And this breakthrough product will be made in Ontario - but not by eSight.
Mr. Rankin is teaming up with an Ottawa-based factory with expertise in assembling high-end electronics products. That company will make eSight's glasses for the North American market. Mr. Rankin's wants to be able to supply customers with new glasses within a few days of a fitting, so he wants production facilities that are close to his buyers and that's why he is seeking factories in Europe for eSight's debut across the Atlantic. "Let the manufacturing experts do the manufacturing. It's a major investment to buy all that equipment."
North American and European manufacturers are facing increasing competition from China and other Asian countries. But China has not yet reached the tipping point where it shifts into innovation from lower-end assembly. Canada graduates more engineers per capita, and there are questions about the quality of the engineers that are coming out of Chinese schools. And unlike Ireland, the Chinese diaspora isn't rushing home, despite the economic boom.
Mr. Rankin says there are only a handful of places where eSight could prosper. The company benefits from a close relationship with the Ottawa Hospital eye institute, Queen's University in Kingston, Ont., and the University of Waterloo. Ottawa is full of engineering talent, and the city sits fairly close to the U.S. border. "There are a handful of cities where you could do this," Mr. Rankin says. "I don't think you'd list 20. Ottawa is a great city and a great gateway to the U.S."
But one thing Ottawa is lacking is a deep pool of entrepreneurs, the result of becoming overreliant on a small group of big companies.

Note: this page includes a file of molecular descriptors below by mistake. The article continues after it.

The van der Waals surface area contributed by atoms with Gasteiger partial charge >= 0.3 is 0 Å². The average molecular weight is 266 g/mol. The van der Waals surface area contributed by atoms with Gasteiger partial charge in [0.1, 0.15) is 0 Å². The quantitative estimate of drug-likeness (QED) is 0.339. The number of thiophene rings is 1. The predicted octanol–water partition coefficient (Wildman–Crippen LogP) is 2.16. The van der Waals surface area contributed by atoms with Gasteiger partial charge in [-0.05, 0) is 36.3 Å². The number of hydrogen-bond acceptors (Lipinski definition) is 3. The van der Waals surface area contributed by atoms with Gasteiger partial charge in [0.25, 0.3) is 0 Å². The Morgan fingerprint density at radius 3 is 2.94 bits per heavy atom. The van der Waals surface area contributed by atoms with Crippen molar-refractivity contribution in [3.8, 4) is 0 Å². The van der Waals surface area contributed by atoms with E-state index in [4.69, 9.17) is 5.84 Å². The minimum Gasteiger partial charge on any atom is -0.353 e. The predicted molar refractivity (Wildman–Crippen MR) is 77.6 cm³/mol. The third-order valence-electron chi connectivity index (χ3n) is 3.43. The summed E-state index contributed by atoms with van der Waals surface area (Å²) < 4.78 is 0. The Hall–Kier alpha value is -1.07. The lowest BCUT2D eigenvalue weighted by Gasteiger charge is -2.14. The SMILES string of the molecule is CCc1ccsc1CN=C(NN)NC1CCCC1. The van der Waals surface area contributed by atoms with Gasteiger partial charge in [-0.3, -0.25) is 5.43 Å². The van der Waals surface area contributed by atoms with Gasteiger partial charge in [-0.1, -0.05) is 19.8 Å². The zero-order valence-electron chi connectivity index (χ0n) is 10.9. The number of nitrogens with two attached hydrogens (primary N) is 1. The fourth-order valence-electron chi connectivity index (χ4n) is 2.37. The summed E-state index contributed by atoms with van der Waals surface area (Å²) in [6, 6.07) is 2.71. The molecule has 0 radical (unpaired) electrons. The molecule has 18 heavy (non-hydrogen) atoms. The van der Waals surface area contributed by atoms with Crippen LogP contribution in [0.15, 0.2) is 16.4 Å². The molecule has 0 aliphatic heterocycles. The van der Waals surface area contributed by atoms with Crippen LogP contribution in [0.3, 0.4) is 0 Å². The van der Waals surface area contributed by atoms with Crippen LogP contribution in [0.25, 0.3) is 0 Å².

Prof. Bailetti is trying to change this. In 2009, he started a program called Lead to Win, which teaches former Nortel employees how to establish and run their own companies. Lead to Win is no weekend seminar. Prof. Bailetti initially accepted about 250 applicants. To stay in the program, participants have to show they are on track to create companies that will employ at least six people. In the second year, he cut the group down to 110. Now in the third year, Prof. Bailetti is left with 76 companies. He doesn't consider the shrinking number a sign of failure. Even if the final number drops to 50, the municipal government, which backed the program, is going to get a considerable return on its investment. Just do the math: at least 300 people paying taxes on salaries that Prof. Bailetti reckons will average about $80,000 a year.
"It's a new way of thinking about wealth creation," he says. "I would rather have 100 companies with 10 employees each than one company with the equivalent number of employees. That company only has one boss. So all my eggs are riding on that one person. I'd rather rely on a lot of brains. The system is more stable."